• ABCA: . Some of the largest transporters are located here (over 2,100 amino acids long). Responsible for the transportation of cholesterol and lipids, among other things. Five of them are located in a cluster in the 17q24 chromosome.
  • ABCB: Consists of 4 full and 7 half transporters. Some are located in the blood-brain barrier, liver, mitochondria and transports peptides and bile, for example. (Example: ABCB5.)
  • ABCC: Consists of 12 full transporters. Used in ion transport, cell-surface receptors, toxin secretion. (Example: ABCC6.) Includes the CFTR protein, which causes cystic fibrosis when deficient.
  • ABCD: Consists of 4 half transporters, which are all used in peroxisomes.
  • ABCE/ABCF: Consists of 1 ABCE and 3 ABCF proteins. These are not actually transporters but are merely ATP-binding domains which were derived from the ABC family but without the transmembrane domains. These proteins mainly regulate protein synthesis or expression.
  • ABCG: Consists of 6 “reverse” half-transporters, with the NBF at the NH3+ end and the TM at the COO- end. Transports lipids, bile, cholesterol, and other steroids.

A full list of human ABC transporters can be found at [2].

Prokaryotic SubfamiliesEdit

Importers

  • Carbohydrate Uptake Transporter-1 (CUT1)
  • Carbohydrate Uptake Transporter-2 (CUT2)
  • Polar Amino Acid Uptake Transporter (PAAT)
  • Peptide/Opine/Nickel Uptake Transporter (PepT)
  • Hydrophobic Amino Acid Uptake Transporter (HAAT)
  • Sulfate/Tungstate Uptake Transporter (SulT)
  • Phosphate Uptake Transporter (PhoT)
  • Molybdate Uptake Transporter (MolT)
  • Phosphonate Uptake Transporter (PhnT)
  • Ferric Iron Uptake Transporter (FeT)
  • Polyamine/Opine/Phosphonate Uptake Transporter (POPT)
  • Quaternary Amine Uptake Transporter (QAT)
  • Vitamin B12 Uptake Transporter (B12T)
  • Iron Chelate Uptake Transporter (FeCT)
  • Manganese/Zinc/Iron Chelate Uptake Transporter (MZT)
  • Nitrate/Nitrite/Cyanate Uptake Transporter (NitT)
  • Taurine Uptake Transporter (TauT)
  • Cobalt Uptake Transporter (CoT)
  • Thiamin Uptake Transporter (ThiT)
  • Brachyspira Iron Transporter (BIT)
  • Siderophore-Fe3+ Uptake Transporter (SIUT)
  • Nickel Uptake Transporter (NiT)
  • Nickel/Cobalt Uptake Transporter (NiCoT)
  • Methionine Uptake Transporter (MUT)
  • Lipid Exporter (LipidE)

Exporters

  • Capsular Polysaccharide Exporter (CPSE)
  • Lipooligosaccharide Exporter (LOSE)
  • Lipopolysaccharide Exporter (LPSE)
  • Teichoic Acid Exporter (TAE)
  • Drug Exporter-1 (DrugE1)
  • Lipid Exporter (LipidE)
  • Putative Heme Exporter (HemeE)
  • β-Glucan Exporter (GlucanE)
  • Protein-1 Exporter (Prot1E)
  • Protein-2 Exporter (Prot2E)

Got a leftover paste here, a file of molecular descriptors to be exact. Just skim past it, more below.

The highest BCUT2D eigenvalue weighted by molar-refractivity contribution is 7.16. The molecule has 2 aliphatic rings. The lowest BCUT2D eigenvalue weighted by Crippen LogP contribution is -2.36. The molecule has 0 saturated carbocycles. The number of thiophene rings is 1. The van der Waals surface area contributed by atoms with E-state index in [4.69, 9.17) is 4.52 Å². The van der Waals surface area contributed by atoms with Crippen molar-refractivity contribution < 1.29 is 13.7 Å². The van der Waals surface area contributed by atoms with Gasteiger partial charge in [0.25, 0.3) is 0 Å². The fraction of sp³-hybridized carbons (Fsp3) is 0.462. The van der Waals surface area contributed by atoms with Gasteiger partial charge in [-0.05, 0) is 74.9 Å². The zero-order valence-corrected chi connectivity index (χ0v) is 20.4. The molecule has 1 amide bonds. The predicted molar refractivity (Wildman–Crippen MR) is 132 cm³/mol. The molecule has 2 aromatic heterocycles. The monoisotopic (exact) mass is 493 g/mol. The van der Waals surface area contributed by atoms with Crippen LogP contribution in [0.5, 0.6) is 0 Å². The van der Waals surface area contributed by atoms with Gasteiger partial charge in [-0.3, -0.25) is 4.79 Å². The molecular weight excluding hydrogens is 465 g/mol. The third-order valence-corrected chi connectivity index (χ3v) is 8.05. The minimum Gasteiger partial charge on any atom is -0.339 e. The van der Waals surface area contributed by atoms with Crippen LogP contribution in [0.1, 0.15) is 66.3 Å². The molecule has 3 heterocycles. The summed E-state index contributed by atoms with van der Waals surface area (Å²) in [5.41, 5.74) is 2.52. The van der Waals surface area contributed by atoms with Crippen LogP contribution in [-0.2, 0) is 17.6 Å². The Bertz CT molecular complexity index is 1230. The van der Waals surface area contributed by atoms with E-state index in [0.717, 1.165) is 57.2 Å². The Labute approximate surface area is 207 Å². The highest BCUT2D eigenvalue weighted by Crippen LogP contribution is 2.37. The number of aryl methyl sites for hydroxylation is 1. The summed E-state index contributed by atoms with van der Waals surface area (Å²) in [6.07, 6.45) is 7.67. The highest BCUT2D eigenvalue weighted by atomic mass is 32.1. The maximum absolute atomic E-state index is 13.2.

• Peptide-1 Exporter (Pep1E)
  • Peptide-2 Exporter (Pep2E)
  • Peptide-3 Exporter (Pep3E)
  • Probable Glycolipid Exporter (DevE)
  • Na+ Exporter (NatE)
  • Microcin B17 Exporter (McbE)
  • Drug Exporter-2 (DrugE2)
  • Microcin J25 Exporter (McjD)
  • Drug/Siderophore Exporter-3 (DrugE3)
  • (Putative) Drug Resistance ATPase-1 (Drug RA1)
  • (Putative) Drug Resistance ATPase-2 (Drug RA2)
  • Macrolide Exporter (MacB)
  • Peptide-4 Exporter (Pep4E)
  • 3-component Peptide-5 Exporter (Pep5E)
  • Lipoprotein Translocase (LPT)
  • β-Exotoxin I Exporter (βETE)
  • AmfS Peptide Exporter (AmfS-E)
  • SkfA Peptide Exporter (SkfA-E)
  • CydDC Cysteine Exporter (CydDC-E)

[3]

ImagesEdit

A wealth of high-resolution structures of ABC proteins have been produced in recent years. [4]

References Edit

  1. ^  Jones, P. M.; George, A. M.; Cellular and Molecular Life Sciences. 2004, 61, 682-699.
  2. ^  Dean, Michael. The Human ATP-Binding Cassette (ABC) Transporter Superfamily. Bethesda (MD):National Library of Medicine (US), NCBI; 2002 November.
  3. ^  Szentpétery, Z.; Kern, A.; Liliom, K.; Sarkadi, B.; Váradi, A.; Bakos, E.; J. Biol. Chem. 2004, 279, 41670-41678. [5]
  4. ^  ABC Nomenclature Committee. ABC-Transporter Genes nomenclature scheme, enacted October 22, 1999. Verified availability August 2, 2005.
  5. ^  Fitzgerald, M. L.; Okuhira, K.; Short, G. F.; Manning, J. J.; Bell, S. A.; Freeman, M. W.; J. Biol. Chem. 2004, 279, 48477-48485.
  6. ^  Wain, H. M.; White, J. A.; Povey, S. [6]
  7. ^  Saier MH Jr.; Microbiol Mol Biol Rev., 2000, 64(2), 354-411 TCDB
  8. ^  Deeley, R. G. [7]

External linksEdit

- Calculated position of BtuCD transporter  in membrane
- Calculated position of multidrug transporter sav1866 in membrane
- Calculated position of molybdate uptake transporter in membrane